Parenting While Incarcerated
Almost five million kids in the United States have at least one parent incarcerated. It’s a staggering figure, but the truth is that people do stupid things. Parents act out impulsively and end up in jail. It’s probably not something you planned, but for one reason or another, it happened. Being an active parent behind bars is very difficult.
Fortunately, there are ways for you to parent your children, you just need to be creative. So, how can you parent a child while incarcerated?
The New Hampshire Department of Corrections and the Child and Family Services of New Hampshire developed a program to help incarcerated parents. The aim was to help parents play an active role in the child’s life. It’s a great way to keep interested parents involved and may even have a positive impact on the child too.
The Lutheran Social Services of the South is another viable program for incarcerated parents. There are lots of great organizations that work with incarcerated parents and help them gain valuable skills for parenthood.
Understand the Confinements and Work Within the Limits
Prisons have limits over what you can and cannot have in your cell, and how often you’re allowed visitors. Some of those rules are not conducive to parenting strategies which means you must work within the confines of the prison.
For instance, if you’re in a maximum-security prison, you’ll need to use the recreation hall or library to write to the child. So, you must think of a strategy to use your time sufficiently. It’s important to parent a child while incarcerated; you might not like it, but it’s all you must work with.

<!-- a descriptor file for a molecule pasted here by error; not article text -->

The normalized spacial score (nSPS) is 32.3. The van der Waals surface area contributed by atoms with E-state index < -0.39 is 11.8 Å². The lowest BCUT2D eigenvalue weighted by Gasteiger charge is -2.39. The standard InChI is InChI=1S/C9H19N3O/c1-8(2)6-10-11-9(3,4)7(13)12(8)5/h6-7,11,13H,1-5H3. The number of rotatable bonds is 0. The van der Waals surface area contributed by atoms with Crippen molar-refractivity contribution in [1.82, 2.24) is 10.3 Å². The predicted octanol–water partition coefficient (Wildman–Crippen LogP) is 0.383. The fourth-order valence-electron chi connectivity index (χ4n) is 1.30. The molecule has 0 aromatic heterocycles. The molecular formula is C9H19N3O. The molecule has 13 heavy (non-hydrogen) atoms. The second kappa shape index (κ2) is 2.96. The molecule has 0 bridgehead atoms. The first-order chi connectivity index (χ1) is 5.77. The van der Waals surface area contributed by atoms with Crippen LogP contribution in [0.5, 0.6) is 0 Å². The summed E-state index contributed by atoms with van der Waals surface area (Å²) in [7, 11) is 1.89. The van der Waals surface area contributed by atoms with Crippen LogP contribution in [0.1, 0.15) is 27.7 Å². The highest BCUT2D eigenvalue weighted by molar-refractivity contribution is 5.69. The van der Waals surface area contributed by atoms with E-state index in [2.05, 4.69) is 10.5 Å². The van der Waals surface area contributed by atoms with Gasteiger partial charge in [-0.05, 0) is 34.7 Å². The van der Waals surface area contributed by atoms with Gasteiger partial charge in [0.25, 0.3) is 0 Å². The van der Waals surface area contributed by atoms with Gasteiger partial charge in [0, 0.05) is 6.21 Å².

A Good Support System is Necessary
If you want to remain a part of your child’s life, you need a support system. Your network could include other parents or guardians, friends, family members, or even social services. While you probably don’t want experts involved, it’s about giving the child the best education possible.
You need to think about how the parent-child relationship can thrive too. It might mean counseling now and even after you’re released; however, it’s worth doing if it helps the child.
Children are Less Likely to End Up on the Wrong Side of the Law
There are many who believe an incarcerated adult should not be allowed to parent their child; however, it could teach the child a very valuable life lesson. For instance, children may be far less likely to end up behind bars because they’ve witnessed their parents go through it. Children learn the consequences of their actions and are less likely to find themselves in that position, according to psychologist
Children need parents who love them unconditionally. While you haven’t set a good example by being incarcerated, that doesn’t mean you don’t love your children. Every child should have both parents who love them unconditionally. You can turn your life around and give your children a good cause to never end up behind bars.